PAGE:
Badiraguato, the land of ‘El Chapo,’ wants to build a drug museum to attract tourism

The mayor of a town that is the birthplace of several narc lords argues that local history cannot be denied and asks people to look at the ‘positive side’ of the project

Gateway to the municipality of Badiraguato, in the state of Sinaloa, birthplace of some of Mexico's most notorious drug traffickers.
Gateway to the municipality of Badiraguato, in the state of Sinaloa, birthplace of some of Mexico's most notorious drug traffickers.SAÚL RUIZ

The mayor of Badiraguato, José Paz López, is proposing to build a drug trafficking museum in order to attract tourism. The town is already known for being the birthplace of notorious drug lords such as Joaquín “El Chapo” Guzmán and Rafael Caro Quintero, among others. The mayor says that the idea of putting together a collection for public display “should not scare anyone” and he is asking people to look at “the positive side” of the project.

In a video published on Thursday in Milenio, Paz López defended the need to recognize the history of the municipality. “No one should be denied. There are many, and we are not going to deny anyone,” he said, stressing that people should accept the fact that several well-known capos were born in Badiraguato.

Sources from the local government told EL PAÍS on Thursday that López’s statements were taken “out of context.” They said that a museum is indeed being built, but denied that it will contain exhibits related to drug trafficking.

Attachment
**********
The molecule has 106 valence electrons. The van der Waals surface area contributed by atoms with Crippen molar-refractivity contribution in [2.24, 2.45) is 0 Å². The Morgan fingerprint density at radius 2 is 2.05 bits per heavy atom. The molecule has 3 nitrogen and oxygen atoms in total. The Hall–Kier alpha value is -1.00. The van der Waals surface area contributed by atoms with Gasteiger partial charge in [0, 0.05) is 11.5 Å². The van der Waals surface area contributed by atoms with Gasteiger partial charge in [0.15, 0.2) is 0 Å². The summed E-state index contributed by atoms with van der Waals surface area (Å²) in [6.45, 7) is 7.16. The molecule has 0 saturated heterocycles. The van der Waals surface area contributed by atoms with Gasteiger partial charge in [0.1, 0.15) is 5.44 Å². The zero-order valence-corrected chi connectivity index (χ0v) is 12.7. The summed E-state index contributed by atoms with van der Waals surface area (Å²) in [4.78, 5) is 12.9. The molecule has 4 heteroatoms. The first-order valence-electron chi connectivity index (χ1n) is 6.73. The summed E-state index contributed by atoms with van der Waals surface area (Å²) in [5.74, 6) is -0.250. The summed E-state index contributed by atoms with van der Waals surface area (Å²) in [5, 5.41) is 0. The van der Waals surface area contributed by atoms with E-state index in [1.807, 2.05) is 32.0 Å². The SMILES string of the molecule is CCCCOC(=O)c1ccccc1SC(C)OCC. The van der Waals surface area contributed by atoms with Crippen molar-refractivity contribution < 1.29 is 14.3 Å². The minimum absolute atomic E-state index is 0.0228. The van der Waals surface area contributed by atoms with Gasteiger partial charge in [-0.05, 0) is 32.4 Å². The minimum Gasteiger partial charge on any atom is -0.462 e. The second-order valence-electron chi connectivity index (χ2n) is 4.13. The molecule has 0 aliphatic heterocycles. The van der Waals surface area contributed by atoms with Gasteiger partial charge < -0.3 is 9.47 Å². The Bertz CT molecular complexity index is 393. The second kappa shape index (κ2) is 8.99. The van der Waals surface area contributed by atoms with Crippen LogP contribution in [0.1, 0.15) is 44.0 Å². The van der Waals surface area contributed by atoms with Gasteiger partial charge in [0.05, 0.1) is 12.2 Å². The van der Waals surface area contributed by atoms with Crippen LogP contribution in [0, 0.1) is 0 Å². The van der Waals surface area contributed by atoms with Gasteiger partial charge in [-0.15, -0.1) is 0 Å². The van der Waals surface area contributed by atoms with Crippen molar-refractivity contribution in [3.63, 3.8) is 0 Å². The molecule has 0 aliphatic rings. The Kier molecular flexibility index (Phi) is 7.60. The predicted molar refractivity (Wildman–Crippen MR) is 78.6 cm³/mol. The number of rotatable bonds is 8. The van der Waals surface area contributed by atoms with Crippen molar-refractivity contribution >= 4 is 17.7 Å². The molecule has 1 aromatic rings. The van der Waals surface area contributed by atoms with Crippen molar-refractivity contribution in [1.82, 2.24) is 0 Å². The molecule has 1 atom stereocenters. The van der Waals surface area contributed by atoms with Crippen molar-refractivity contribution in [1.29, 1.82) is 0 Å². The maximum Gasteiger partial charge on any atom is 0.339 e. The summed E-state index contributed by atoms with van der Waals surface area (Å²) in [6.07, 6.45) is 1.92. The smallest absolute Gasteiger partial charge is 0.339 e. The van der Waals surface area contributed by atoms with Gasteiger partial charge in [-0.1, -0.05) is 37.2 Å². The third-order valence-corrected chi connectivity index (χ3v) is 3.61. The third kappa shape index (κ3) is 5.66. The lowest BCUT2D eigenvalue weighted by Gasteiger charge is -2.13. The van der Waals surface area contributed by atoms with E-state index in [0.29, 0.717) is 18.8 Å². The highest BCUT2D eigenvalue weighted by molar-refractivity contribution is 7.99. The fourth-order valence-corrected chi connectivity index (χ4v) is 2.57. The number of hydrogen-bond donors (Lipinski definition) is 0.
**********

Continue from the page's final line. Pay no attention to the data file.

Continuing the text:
In the video, the mayor of Badiraguato said that this initiative would give people “the perspective that it is not good to be involved in this activity” and how “harmful it is to use drugs.” He added that it is possible to create a museum around this topic, and noted that he would seek advice from experts at other cultural centers. “I am not clear about which figures are going to be included, we are going to listen to the specialists so that they can guide us,” said López.

The creation of a public space around drug trafficking figures would not be a complete novelty in Mexico. In Culiacán, also in the state of Sinaloa, the Chapel of Jesús Malverde was built 113 years ago, a space honoring the bandit who bore that name and who is venerated in some places as the saint of drug traffickers. The figure of Malverde was incorporated into popular religious belief along with other characters such as Santa Muerte (Holy Death), whose representations can also be found alongside images of the bandit.

Badiraguato, located 50 miles (80 km) from Culiacán, was the birthplace of other well-known drug traffickers such as Ismael “El Mayo” Zambada, Ernesto Fonseca, Arturo Beltrán Leyva, Alfredo Beltrán Leyva and Juan José Esparragoza.

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